Analysing the issues of language that faced international forces carrying out peace operations in Bosnia-Herzegovina in the 1990s, this book examines how differences of language were an integral part of the conflicts in the country and in what way the multinational UN and NATO forces faced their own problems of communication and language support.
About the Author
Author Michael Kelly: Michael Kelly is Professor of French in the Modern Languages Department, University of Southampton, UK. His research interests include French culture and society and public policy on languages. Mike is Director of the UK Subject Centre for Languages, Linguistics and Area Studies (Southampton), with a remit to support these subjects in higher education across the UK. His previous publications include The Cultural and Intellectual Rebuilding of France after the Second World War, The European Language Teacher (co-authored) and Setting the Agenda for Languages in Higher Education (co-edited).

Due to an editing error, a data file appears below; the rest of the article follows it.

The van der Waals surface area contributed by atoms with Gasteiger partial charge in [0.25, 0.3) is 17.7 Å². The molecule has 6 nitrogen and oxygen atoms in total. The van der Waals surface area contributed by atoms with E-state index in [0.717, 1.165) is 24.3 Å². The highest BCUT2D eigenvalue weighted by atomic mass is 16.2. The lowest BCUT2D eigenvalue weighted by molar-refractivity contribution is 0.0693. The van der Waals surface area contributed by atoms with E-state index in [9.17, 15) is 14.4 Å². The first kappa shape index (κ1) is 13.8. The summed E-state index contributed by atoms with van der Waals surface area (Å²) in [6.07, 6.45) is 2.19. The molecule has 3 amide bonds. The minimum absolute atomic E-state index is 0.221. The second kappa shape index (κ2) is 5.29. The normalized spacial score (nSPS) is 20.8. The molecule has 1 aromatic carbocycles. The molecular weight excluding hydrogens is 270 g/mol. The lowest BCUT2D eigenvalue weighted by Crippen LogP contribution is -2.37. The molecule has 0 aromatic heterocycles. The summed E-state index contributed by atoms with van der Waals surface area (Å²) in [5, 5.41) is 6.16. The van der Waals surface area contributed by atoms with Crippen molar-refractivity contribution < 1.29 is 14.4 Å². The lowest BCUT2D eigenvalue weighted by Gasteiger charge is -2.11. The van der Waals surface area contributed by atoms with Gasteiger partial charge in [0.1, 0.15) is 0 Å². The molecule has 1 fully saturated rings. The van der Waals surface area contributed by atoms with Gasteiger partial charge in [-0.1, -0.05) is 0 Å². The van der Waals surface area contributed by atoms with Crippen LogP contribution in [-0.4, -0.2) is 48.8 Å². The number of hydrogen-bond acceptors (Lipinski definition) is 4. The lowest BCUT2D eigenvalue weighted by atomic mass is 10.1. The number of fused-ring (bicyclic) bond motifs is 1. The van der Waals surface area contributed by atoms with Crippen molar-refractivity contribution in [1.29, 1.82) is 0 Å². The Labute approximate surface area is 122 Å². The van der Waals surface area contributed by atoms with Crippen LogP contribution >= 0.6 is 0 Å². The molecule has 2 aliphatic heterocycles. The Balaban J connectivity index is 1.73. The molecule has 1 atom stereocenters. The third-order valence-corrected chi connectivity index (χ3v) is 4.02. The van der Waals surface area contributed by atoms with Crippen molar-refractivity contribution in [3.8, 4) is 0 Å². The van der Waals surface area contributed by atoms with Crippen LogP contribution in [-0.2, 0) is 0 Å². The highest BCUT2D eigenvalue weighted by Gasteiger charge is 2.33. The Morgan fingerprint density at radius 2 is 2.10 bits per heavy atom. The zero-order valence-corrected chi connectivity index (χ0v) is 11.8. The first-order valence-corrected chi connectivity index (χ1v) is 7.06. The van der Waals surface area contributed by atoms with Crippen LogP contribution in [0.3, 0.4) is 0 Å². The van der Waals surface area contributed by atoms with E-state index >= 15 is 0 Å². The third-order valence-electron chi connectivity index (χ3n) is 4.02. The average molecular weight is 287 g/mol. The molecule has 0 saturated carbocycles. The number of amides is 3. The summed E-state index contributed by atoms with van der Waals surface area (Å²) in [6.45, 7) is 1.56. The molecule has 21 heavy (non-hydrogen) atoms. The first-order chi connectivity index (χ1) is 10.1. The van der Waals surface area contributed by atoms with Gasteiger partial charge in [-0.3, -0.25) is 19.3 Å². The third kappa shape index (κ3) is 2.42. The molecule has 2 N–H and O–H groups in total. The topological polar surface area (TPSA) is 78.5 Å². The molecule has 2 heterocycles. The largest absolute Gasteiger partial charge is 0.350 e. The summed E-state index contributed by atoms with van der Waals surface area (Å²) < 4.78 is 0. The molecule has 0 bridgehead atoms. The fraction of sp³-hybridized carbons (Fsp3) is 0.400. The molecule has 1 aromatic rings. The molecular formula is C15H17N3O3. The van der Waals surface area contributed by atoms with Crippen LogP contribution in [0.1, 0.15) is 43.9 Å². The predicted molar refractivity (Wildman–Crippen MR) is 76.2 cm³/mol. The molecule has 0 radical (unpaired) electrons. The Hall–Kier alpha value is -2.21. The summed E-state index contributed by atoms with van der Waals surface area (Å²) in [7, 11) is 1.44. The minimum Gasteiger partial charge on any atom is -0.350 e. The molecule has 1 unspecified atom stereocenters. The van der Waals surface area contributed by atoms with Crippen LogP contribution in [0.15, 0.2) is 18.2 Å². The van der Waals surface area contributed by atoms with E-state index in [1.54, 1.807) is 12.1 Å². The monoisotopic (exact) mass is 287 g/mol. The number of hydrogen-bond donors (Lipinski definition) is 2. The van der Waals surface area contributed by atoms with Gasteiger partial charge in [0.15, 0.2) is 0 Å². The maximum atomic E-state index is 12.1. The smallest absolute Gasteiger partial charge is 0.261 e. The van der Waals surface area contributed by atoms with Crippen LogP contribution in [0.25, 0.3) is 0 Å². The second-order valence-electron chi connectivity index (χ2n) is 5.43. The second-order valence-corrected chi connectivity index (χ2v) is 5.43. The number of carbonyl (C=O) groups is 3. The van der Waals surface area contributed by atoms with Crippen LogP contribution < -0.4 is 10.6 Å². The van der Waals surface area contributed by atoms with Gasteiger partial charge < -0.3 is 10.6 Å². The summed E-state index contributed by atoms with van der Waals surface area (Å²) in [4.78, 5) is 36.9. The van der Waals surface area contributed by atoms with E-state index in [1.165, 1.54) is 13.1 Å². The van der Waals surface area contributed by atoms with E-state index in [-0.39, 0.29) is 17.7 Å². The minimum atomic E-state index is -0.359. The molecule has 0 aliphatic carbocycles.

Table of ContentsPreface List of Acronyms Introduction Serving in a Foreign Field The Multiple Roles of Military Interpreters Language Support on the Ground under UNPROFOR Improving Language Support Foreign/Local Encounters in Interpreting Nationality, Ethnicity and Trust Peacebuilding in a Multilingual World Conclusion